And let's be clear: not a single one of the courses at our safari dinner were the least burnt or dried up, indeed the book club safari was a resounding success, for I heard a rumour that one of the club sometimes reads this blog, and I don't want any small waxen miniature Botogol pierced with a ceremonial needle on the first Wednesday of July (Heart Of Darkness by Joseph Conrad)

25 June 2008


photo by rooreynolds
Well it was .... well, what do you know: it actually was interesting.

It was also a little bit thirtysomething, Mrs Botogol and I must have been - what? - 10 years above the average age. Well, judge for yourself, there we are in the picture... if you can spot us.. Either way, I was glad I had had my one-and-a-half on Thursday.

Twenty-Nine speakers, with between 4 and 20 minutes each on a range of topics from Lego (a highlight) to Winston Churchill; from Acoustic Cosmology (cough) to scotch eggs and all led by the lugubrious yet excitable Russell Davies

I guess eclectic is the appropriate word.

My favourite: a cleverly constructed ten minutes from Matt Webb where a stream of apparently random ideas dovetailed together to prove that before the Europeans arrived there was a different sort of physics in Patagonia. Yes, you at the back, you can smile.... but....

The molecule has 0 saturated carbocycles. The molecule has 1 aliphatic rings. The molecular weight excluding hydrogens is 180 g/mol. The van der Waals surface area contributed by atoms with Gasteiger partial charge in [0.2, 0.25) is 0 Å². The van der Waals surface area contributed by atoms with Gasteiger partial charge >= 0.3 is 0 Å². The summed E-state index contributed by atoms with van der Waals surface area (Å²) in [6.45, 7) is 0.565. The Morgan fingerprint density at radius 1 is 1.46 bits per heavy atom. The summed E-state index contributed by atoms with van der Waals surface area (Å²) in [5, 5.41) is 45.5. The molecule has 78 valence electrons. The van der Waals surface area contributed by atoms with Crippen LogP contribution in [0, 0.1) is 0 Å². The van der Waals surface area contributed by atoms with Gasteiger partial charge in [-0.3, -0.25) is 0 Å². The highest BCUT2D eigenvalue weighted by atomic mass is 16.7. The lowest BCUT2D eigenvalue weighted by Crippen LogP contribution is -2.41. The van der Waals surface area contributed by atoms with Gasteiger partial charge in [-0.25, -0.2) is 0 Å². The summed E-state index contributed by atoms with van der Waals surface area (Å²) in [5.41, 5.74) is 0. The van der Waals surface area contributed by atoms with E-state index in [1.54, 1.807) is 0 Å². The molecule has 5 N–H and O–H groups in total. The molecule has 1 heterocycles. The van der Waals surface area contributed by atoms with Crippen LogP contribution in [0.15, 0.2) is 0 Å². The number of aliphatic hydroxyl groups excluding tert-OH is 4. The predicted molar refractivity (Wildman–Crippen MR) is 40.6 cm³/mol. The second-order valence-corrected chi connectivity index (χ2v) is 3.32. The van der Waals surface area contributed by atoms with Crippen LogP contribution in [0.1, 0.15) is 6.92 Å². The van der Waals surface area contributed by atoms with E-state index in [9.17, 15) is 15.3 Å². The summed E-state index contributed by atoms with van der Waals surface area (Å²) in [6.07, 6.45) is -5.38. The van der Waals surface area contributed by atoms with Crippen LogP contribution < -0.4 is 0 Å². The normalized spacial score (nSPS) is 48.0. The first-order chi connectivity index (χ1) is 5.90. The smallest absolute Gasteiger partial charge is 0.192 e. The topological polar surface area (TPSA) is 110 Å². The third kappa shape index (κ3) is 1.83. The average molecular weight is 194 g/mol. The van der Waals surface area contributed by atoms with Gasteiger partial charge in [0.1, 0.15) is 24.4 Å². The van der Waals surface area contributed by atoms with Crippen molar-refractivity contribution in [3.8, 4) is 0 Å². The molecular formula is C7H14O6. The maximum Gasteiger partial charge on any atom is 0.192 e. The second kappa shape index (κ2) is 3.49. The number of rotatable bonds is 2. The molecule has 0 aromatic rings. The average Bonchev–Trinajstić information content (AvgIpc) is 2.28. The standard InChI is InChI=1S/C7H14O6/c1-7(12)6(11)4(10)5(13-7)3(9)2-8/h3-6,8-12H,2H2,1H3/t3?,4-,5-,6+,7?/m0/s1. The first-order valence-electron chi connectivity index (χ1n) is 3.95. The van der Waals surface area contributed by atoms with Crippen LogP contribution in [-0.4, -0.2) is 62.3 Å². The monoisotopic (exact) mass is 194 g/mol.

A lowlight: don't you just hate Mexican Waves?

An interesting fact: did you know that horses have a great big blind-spot right in front of their faces? Given that this is an animal capable of forty-miles an hour that seems to pretty much spell curtains for intelligent design.

I spent the breaks planning my smash-hit appearance at Interesting2009. But what to talk about? I am torn between My-experience-on-the-fourth-plinth, and J P Alibert: Hero of Botogol

10 June 2008

Other Lives

I blame Russell Davies and specifically tip #7 in How to be interesting
7. Once a week sit in a coffee-shop or cafe for an hour and listen to other people’s conversations. Take notes. Blog about it. (Carefully)
I wasn't in a coffee shop I was on the tube, and I wasn't listening to a conversation I was, well.... I couldn't help seeing... I mean I didn't want to look ... but really... if someone is going to write their secret diary on a crowded tube, well, it can't be that secret, can it?
  • Her right-hand page was headed TO DO w/c 9 June
    In my day-book I also have a page with that title: it's full of items transcribed from TO DO w/c 2 June.